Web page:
[You can read the earlier Parts 1 and 2 here and here]

 

Washington said, (that’s George not Denzel), ‘If freedom of speech is taken away, then dumb and silent we may be led, like sleep to the slaughter’ – and that’s what’s happening, folks. 

Another US President, Harry S Truman, in 1950 said

‘Once a government is committed to the principle of silencing the voice of opposition, it has only one way to go, and that is down the path of increasingly repressive measures, until it becomes a source of terror to all its citizens and creates a country where everyone lives in fear’ 

Nothing new about all this then? Hard not to agree. 

So you don’t live in fear? When is the last time you voiced an opinion around the coffee machine at the office, or in the staff common room of your school or college or university that may have been not quite in the best politically correct words? Chances are, you wouldn’t. You have a family to look after, bills and a mortgage to pay. So, you play the game and say nothing. How many school, college or university students are now, given what happened to the lad in Scotland, are going to question or disagree with the teacher or lecturer? It’s a very slippery slope. 

‘But’ you may say, as I do, there must be some restraint, some responsibility, you can’t have people saying just what they want and when they want, some of what they say is inflammatory, indecent, obscene and morally repugnant. We were told as children ‘sticks and stones may hurt my bones, but words will never hurt me’ but we were also taught that the pen (words) are mightier than the sword. Words can be very hurtful, they can distress people, they can inflame passions, they can incite, they can motivate, ‘words are powerful: choose them well’, according to the Telegraph. Goodness who would have known that? 

Surely there has to be some responsibility for what you say and how you say it. We’ve seen political commentators, politicians, journalists and celebrities use the most offensive words and say the most outrageous things and display the most offensive and dubious behaviour. So, does the abuse of freedoms start from the top? 

Recently a woman in front of me in cafe queue was wearing a ‘T’ shirt emblazoned on the back in large letters, ‘I AM A (four letter expletive deleted) MACHINE’. Quite acceptable to walk around wearing a slogan like that then? Apparently so.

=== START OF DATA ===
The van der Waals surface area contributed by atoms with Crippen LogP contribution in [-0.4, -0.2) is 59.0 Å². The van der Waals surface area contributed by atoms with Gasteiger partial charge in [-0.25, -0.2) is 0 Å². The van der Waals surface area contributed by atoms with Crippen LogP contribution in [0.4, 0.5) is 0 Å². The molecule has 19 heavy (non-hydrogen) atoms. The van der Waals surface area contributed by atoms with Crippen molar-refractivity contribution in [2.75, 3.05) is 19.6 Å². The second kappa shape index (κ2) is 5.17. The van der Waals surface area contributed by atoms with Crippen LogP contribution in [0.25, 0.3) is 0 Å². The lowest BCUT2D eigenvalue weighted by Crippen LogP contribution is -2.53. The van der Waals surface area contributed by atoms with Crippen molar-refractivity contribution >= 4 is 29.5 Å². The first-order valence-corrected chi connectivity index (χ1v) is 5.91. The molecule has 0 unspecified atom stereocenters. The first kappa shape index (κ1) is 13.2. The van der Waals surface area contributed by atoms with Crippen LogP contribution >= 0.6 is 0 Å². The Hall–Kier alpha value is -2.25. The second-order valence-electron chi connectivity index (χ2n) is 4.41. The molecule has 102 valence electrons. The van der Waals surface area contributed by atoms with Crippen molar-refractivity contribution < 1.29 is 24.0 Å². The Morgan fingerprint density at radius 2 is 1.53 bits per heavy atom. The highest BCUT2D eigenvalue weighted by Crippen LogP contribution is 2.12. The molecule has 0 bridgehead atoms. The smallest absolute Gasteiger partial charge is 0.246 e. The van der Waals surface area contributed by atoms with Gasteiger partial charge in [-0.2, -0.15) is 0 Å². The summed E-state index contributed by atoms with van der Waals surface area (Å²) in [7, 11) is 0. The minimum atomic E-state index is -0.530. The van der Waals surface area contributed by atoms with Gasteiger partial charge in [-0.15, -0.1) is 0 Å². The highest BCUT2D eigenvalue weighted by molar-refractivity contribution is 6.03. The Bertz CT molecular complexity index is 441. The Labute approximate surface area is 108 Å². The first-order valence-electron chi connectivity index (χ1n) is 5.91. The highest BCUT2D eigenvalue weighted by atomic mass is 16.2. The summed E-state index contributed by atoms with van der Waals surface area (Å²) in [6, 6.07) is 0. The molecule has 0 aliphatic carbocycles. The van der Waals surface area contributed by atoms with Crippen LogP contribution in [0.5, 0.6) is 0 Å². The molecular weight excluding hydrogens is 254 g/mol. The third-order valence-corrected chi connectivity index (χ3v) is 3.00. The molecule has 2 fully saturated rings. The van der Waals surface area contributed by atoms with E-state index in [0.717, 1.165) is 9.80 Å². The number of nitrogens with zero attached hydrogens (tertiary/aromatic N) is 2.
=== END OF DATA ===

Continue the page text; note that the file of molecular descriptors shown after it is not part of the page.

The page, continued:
Reported in a regional newspaper this week is the story of a Taxi driver who was told to remove a small sticker on his vehicle which features both Polish British flags in unity because the sticker is, according to the District Council Licensing Authority “likely to cause tension, offence or division.” 

The latest freedom of speech and expression in the United States is to video yourself taking the top of a tub of ice cream in a supermarket, spitting on and licking the contents and then replacing the cap and returning it to the shelf, while making some inane political statement to ‘camera’. 

In France, half-naked women in videos shouting statements about equality on some demonstration or another … the same goes on here with some people videoed behaving in sexually suggestive way on demonstrations while expressing their right to this or that. The question then: are freedom of speech and expression going too far and to what end?

We have all seen senior political figures acting like children on their last day at school in the Commons. Expressing what? Their freedom to not set any sort of example, their freedom to illustrate their personal lack of control, their ability to use the language of the lowest common denominator. 

What sort of freedom is the freedom to say and do what you want when you want when it suits some expedient or just you?

This sort of out of control behaviour is displayed all too often on our roads, in public places, shops, theatres, cinemas, on a daily basis and by people of all ages. Even in Hospitals and Health Centres. 

Most, I think, do not condone this travesty of freedom. Rightly, in my view, they want some sort of control – but how? It would seem that you cannot rely on the individual to have any thought of the consequences of their words or even less thought of how this freedom, which is now abused, was gained. 

Do we want a country where ‘anything goes now’ on the one hand, or a country where dissent is stifled on the other, because political debate, any debate, has descended to the level of the saloon bar, where speech and thoughts are ‘moderated’ by the politically correct and permanently offended minority, or draconian measures enforced to contain out of control behaviour? Conversation and written comments moderated by what media and politicians say we should say or do while often doing the opposite themselves?

Enforcing respect, or political correctness, moderating satire or comedy, or moderating speech and thoughts is not freedom. But then a reading of many posts on various media platforms will soon show that commentators are often unable to moderate themselves.

So from the country of Shakespeare and Churchill to ‘clever’ satire without the wit, to expletive ridden comedy, to death threats and abuse in comments of anyone you don’t agree with (or more dangerously have been told you don’t agree with), to repressive laws and curtailment of expression and thought along with behaviour: it’s easy to imagine how and why that could happen.

Is this then the future, with no freedom of speech or freedom of anything? Be in no doubt: our freedoms are under attack. 

 

 

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